Serving beer cold is essential. The best way to do this is to dispense and store it in a fridge. It keeps the beer at a constant cool temperature, this extends the shelf life; remember your beer is unlikely to be pasteurised and could ‘go off’. Keeping it cold also stabilises your carbon dioxide saturation and ensures consistent foam free pouring. More importantly your beer is also at an ideal drinking temperature. Cold plates and jockey boxes are fine for outdoor events but are not that practical for home dispensing.
The best and most cost effective option is a chest freezer. These come in a range of sizes holding from 2 to 5 or more kegs. Some of these units are sold as fridge/freezer and simply adjusting the thermostat will change it from a freezer to a fridge. The thermostat on a freezer may not accommodate the warmer temperature range required for a fridge range so you may need to ask someone to install a new fridge or cold-room thermostat to increase the temperature range. There is a small risk to this conversion, the cooling pipes in a freezer remain permanently iced and this extends the working life as corrosion is virtually zero. Converting to a fridge, especially an older unit, means the pipes repeatedly freeze and defrost; this increases the rate of corrosion and can lead to a shortened life of the freezer. So what are the options? It is probably best to ‘convert it’ and operate it as a fridge; if and when the cooling system fails, take it to a fridge repair specialist and install a cold plate inside (like the one in the back of your fridge) and voila you have a proper chest fridge.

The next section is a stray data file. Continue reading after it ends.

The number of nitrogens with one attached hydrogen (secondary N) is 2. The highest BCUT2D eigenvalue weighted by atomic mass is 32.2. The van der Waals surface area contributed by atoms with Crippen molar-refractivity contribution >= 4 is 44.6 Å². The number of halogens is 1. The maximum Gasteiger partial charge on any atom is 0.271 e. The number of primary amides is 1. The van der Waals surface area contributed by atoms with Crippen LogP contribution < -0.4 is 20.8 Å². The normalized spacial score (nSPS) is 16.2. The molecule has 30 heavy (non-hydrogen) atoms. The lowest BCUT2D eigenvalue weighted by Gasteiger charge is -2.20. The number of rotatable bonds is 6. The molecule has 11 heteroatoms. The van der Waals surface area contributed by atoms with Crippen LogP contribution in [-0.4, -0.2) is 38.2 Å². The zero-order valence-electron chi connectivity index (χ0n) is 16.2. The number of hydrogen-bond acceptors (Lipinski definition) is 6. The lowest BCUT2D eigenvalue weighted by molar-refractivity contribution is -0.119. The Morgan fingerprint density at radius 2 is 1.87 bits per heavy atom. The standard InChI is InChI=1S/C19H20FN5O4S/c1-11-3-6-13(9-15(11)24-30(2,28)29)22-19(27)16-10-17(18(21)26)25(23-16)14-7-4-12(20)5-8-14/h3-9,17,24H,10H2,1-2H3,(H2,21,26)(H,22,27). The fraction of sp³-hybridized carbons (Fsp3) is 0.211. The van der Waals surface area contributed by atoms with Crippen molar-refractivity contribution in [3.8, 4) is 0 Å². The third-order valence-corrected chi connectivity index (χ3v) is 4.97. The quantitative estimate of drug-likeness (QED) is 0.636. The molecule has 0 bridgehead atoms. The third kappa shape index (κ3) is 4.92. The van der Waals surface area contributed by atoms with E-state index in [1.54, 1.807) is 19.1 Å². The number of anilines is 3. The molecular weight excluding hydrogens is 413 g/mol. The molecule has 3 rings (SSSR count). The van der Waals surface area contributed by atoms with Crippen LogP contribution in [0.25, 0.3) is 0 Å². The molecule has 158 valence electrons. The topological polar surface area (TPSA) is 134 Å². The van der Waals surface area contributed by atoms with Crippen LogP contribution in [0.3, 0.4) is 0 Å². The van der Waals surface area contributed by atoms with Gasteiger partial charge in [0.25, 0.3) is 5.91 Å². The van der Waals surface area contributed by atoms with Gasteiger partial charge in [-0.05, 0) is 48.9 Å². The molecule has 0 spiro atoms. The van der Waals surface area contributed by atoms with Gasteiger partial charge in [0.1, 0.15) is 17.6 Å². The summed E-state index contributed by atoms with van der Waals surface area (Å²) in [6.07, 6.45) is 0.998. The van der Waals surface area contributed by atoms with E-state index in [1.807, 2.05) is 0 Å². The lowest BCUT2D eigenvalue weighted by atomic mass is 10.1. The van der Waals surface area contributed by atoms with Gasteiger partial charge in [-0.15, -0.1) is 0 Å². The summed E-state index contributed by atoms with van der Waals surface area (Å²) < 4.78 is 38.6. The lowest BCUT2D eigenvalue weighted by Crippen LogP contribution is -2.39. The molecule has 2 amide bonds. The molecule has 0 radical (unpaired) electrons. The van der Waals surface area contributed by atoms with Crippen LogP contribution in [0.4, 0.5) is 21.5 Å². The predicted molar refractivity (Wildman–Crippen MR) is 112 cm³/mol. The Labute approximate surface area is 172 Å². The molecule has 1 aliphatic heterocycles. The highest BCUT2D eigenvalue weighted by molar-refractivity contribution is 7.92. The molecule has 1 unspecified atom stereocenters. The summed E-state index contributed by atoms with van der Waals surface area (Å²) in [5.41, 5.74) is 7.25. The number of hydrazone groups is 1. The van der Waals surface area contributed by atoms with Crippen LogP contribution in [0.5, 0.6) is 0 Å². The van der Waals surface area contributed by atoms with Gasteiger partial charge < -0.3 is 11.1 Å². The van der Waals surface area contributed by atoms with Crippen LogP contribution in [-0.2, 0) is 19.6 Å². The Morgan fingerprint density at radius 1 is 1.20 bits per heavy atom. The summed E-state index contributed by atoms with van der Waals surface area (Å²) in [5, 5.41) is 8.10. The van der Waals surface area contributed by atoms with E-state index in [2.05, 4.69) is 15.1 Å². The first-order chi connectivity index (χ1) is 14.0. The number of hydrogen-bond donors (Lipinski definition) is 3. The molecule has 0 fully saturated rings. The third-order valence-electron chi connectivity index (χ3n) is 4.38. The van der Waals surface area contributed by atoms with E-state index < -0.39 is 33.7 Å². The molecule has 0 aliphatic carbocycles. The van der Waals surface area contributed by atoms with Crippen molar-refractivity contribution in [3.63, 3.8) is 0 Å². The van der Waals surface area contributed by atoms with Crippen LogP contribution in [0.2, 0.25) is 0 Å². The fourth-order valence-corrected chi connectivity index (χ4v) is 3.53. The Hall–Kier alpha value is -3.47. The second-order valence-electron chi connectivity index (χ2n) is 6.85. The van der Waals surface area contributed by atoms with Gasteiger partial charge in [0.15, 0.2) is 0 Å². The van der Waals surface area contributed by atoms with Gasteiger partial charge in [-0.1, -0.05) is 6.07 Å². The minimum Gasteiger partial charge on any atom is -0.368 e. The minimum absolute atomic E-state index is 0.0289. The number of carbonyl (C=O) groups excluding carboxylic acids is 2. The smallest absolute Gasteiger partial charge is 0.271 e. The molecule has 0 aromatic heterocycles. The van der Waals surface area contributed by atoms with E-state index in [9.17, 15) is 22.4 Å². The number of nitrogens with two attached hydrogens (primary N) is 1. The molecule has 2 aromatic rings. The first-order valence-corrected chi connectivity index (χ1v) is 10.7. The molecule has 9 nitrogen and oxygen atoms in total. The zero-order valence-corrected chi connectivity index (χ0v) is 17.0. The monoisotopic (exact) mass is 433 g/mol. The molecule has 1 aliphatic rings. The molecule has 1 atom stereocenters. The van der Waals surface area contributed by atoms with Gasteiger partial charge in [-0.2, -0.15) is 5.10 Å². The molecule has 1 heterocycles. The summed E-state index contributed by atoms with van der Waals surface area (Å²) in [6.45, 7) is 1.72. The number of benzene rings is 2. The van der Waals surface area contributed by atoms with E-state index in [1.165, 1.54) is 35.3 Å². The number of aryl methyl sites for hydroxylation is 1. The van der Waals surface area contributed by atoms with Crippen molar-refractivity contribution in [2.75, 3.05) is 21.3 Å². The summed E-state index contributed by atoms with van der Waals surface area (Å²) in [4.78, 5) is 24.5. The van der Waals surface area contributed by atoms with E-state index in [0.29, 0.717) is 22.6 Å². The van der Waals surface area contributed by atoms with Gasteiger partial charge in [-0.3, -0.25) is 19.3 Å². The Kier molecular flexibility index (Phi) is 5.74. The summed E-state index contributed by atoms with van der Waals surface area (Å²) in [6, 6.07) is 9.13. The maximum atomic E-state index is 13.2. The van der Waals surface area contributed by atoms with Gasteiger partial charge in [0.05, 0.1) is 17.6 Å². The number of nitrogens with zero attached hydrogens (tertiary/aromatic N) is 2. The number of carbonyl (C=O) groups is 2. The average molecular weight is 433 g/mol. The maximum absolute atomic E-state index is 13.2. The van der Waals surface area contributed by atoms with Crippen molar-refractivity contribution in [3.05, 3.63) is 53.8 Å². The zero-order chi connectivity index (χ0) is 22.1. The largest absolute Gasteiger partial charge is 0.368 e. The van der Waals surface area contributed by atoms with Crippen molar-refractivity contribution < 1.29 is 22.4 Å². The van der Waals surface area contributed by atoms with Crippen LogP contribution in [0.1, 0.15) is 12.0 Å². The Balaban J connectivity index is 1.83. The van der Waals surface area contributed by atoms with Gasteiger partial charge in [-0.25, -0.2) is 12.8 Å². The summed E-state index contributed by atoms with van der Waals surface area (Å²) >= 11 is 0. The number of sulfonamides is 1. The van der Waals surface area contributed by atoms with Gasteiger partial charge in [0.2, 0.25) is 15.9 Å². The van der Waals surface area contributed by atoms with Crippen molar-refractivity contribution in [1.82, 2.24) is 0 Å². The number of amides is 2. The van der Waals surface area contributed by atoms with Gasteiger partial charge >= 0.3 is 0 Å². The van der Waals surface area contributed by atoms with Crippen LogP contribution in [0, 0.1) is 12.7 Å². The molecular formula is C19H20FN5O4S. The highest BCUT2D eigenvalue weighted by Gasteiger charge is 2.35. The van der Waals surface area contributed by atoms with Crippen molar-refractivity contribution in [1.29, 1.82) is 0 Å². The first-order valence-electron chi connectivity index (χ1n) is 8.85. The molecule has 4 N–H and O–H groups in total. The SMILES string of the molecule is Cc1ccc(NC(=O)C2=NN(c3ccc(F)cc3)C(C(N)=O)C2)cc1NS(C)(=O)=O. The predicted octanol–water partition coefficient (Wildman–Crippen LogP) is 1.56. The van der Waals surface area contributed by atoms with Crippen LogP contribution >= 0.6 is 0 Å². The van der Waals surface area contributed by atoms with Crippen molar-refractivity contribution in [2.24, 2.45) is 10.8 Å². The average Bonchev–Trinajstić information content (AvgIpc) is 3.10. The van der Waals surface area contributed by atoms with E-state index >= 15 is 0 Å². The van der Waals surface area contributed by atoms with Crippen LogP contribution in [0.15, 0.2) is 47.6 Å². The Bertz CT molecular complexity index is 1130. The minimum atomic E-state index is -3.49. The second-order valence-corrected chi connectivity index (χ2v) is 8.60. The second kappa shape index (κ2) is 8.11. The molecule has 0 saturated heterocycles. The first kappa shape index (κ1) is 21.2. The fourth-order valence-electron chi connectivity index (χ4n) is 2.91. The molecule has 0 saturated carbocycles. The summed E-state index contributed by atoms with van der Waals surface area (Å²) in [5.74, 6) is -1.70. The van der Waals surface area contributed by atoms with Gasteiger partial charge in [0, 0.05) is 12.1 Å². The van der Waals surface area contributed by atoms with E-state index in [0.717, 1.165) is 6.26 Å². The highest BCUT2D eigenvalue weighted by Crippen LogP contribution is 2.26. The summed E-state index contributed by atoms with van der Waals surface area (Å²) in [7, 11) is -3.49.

An upright fridge can also be used, they are a little more difficult to load the full kegs into and can only hold one keg (small bar fridge) or up to two for a larger upright unit. If you want an external tap this is best installed through the door where there is less risk of puncturing a cooling pipe, which if you do so, will effectively write-off the fridge. I stock a slightly longer shanks for this purpose.
If the fridge is tucked away out of sight, appearance is not important but if you wish to make it a showpiece you can panel them with wood, wrap them in copper or stainless steel sheet, paint them, or whatever fits your décor. Check out the nice designs on the web.
To modify the chest units for dispensing, there are 2 options:
The first option is to remove the lid and hinges and insert a spacer (100 to 150mm high), normally wood is used; and replace the lid on top of the spacer. You can safely drill through this spacer to attach your taps, gas lines etc. without risk of damaging the fridge’s cooling system. A standard shank can be used for this.
The second option is to add a beer tower through the lid, there is little risk of puncturing the cooling lines as most chest freezers do not have cooling pipes in the lid. Simply drill holes for your beer line and mounting bolts. If using a 76mm column tower use a column shank.
I sometimes have stock of ‘keezer units’ and I manufacture a range of beer towers to use on the ‘kegerators’ or ‘keezers’ see For sale. These are either mild steel or polished stainless steel (76mm diameter) and can accommodate one or two beer faucets or taps. The mild steel version should be epoxy coated to prevent it rusting and can be finished in a range of colours or even rough polished and then lacquered. The shanks for the beer taps are specifically designed for these beer towers.